Sometimes I think about old Ikkyu. A lifetime spent as a Zen renegade. A teacher certified his Enlightenment, but he thought certificates were dumb so he burned it. The consensus at the time was that teachers should be living in temples spending their days talking about how great the sutras are and spending extraordinary amounts of time on retreat. Ikkyu didn’t do that. He was in the world. He walked the Bodhisattva path rather than the monk path. He taught where… Read more

“The scent of a virtuous person goes against the wind, spreading in all directions.” -the Buddha   The wind in this analogy is the world. It’s everything that we see and hear that constantly tells us “Life is all about me.” It’s that thing that encourages us to pull away from others, to build walls, to make enemies out of everything. That’s the wind. It can cause us all sorts of trouble sometimes, that wind. It’s about the things that… Read more

We can lose anything. We’re losing things all the time, really. We often ruminate over things we’ve lost in the past. We sometimes obsess over the things we’re losing in the present. We worry about what we’re going to lose in the future. When we expect loss we sometimes get the idea that we can’t handle it. The truth is that we can. We think things should be permanent. The nature of things is to change and we can be… Read more

Emptiness is a concept in Buddhism that people seem to struggle with a lot. People think it means that nothing exists or that nothing matters. I think it means there’s nothing to hold on to. This also means there’s unlimited potential. Emptiness and impermanence are ideas that seem scary at first glance, but that’s where potential comes in. We can improve things. We can transform our lives. We just have to put down the things that don’t serve us. If… Read more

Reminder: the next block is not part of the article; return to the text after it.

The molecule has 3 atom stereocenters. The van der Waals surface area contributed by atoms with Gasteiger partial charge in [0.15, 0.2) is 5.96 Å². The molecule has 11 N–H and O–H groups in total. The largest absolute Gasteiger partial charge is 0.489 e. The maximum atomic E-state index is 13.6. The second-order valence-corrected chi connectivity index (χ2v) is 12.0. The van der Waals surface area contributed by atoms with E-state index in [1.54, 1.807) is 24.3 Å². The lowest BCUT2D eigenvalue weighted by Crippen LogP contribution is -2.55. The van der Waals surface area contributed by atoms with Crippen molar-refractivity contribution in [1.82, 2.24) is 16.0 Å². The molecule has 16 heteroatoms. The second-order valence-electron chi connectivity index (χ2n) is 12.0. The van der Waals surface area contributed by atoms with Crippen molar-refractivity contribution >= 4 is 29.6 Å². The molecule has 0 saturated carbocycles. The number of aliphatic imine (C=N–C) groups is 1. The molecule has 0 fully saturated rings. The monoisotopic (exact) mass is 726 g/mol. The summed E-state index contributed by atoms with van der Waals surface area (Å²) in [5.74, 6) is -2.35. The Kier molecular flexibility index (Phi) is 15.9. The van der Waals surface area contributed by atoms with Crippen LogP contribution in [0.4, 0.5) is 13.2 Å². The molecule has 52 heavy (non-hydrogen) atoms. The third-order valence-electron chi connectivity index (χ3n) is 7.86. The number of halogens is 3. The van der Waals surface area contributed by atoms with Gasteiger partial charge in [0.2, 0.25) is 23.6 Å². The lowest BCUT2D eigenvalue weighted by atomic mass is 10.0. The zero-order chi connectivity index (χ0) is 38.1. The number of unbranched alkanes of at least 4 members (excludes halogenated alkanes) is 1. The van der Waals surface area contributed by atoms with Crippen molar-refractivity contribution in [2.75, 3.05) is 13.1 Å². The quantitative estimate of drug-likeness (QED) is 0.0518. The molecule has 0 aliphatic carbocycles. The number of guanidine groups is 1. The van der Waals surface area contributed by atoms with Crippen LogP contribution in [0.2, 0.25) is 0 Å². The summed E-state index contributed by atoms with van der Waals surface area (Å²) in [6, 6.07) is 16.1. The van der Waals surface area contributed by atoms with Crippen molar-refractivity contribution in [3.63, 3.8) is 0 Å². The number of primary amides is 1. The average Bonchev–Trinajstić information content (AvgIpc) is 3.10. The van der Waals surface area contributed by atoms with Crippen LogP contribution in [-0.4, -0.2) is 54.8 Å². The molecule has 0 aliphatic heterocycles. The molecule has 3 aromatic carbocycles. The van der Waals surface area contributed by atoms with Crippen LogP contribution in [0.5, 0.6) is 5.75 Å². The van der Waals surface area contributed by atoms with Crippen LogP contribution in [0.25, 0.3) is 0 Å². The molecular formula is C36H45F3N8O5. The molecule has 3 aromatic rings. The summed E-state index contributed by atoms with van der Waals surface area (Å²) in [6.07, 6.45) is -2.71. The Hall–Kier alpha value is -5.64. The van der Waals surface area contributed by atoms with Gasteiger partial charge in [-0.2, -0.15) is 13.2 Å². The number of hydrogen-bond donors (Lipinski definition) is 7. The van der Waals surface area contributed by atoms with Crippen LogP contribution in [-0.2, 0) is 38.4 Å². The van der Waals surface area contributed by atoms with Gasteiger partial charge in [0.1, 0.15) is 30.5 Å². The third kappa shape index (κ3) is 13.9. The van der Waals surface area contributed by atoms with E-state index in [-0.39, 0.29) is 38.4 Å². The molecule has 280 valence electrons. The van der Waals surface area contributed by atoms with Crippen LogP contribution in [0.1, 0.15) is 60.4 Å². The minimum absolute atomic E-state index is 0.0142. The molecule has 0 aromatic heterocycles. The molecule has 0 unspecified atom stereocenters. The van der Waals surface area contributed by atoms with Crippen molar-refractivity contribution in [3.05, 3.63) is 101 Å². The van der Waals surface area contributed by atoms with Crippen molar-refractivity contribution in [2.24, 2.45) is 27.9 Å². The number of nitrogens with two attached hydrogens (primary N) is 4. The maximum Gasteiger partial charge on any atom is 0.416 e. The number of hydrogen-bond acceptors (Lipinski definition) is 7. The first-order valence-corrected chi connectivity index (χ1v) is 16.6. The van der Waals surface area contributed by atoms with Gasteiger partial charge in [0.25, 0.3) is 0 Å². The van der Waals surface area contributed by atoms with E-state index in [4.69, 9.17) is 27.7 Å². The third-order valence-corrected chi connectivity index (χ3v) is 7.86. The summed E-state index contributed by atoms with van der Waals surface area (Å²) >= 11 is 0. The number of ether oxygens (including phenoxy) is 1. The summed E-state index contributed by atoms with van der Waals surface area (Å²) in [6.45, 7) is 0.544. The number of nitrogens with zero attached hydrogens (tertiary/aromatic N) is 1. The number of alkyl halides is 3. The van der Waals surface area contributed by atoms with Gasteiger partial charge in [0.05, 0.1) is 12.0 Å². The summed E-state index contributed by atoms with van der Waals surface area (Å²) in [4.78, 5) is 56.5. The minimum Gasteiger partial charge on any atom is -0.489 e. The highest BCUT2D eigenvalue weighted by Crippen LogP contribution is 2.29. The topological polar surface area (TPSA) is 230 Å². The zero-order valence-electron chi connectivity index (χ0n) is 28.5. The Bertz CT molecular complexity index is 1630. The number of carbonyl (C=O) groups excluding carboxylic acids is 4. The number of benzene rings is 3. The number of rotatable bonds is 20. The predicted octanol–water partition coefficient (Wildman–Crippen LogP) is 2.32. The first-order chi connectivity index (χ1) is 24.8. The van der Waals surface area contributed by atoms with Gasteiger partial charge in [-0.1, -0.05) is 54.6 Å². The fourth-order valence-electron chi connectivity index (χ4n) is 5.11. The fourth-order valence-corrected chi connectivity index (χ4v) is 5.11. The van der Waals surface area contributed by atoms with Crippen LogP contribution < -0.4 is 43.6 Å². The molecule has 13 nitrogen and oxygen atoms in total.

Generosity is one of the six perfections, the actions that define the Bodhisattva path. This is our outward manifestation of compassion. This is the kind of generosity where we are giving without expecting anything in return, like feeding a stray animal, or donating your time in volunteer work. It has another level too. It also refers to a kind of not holding back. We’re generous when we’re completely open and genuine with others. The deepest form of generosity is sharing… Read more

We give a lot of power to some of the thoughts and emotions that harm our well being. In a very real way our thoughts and emotions shape how we see the world and how we see ourselves. But we can change how we think. We can change the way we experience ourselves and the world. We can strengthen and experience our sense of well being, which is beyond whatever circumstances we are facing. That’s really what the path is… Read more

Angulimala is a bit of a strange figure in early Buddhist history. I think we can learn a lot from his story even if we might have to think hard to figure out how it relates to our lives. Angulimala was a serial killer. He was a relentless and fearsome madman who made his life’s mission to kill 100 people….and to collect their fingers and wearing them on a necklace. Angulimala is actually a nickname that means finger necklace. Eww. I… Read more

“If one knew oneself were precious, one would guard oneself with care.” -the Buddha So, often on the spiritual path we are told to hold everyone with compassion, to always be generous. This is all very good advice. But a problem can arise when we start to feel that giving is everything. I’ve had the experience of giving away too much of my energy. I’m sure many of you have too. There’s something we can very easily forget. Our compassion… Read more

This is a hard concept for us to understand. Anatta….no self. I’d like to explain it this way. Everything you think about yourself is a story you’re telling. There is no you, not in the way you think. All the concepts, feelings, and beliefs that we have about ourselves are self-created. We weave things together from our environment and fashion a self out of it. It’s not so much that there’s nothing as it is that there’s nothing to hold… Read more

We practice Enlightenment when we sit on the cushion. Every time we sit and do what the Buddha did, we are engaging with the goal. That’s why Dogen said, “Practice itself is Enlightenment”. When we understand that and really engage the present moment, we can’t be pulled around by the myriad things that distract us so easily. We can be a little more stable, standing on solid ground. This is called illumination. If we can really open our hearts and… Read more

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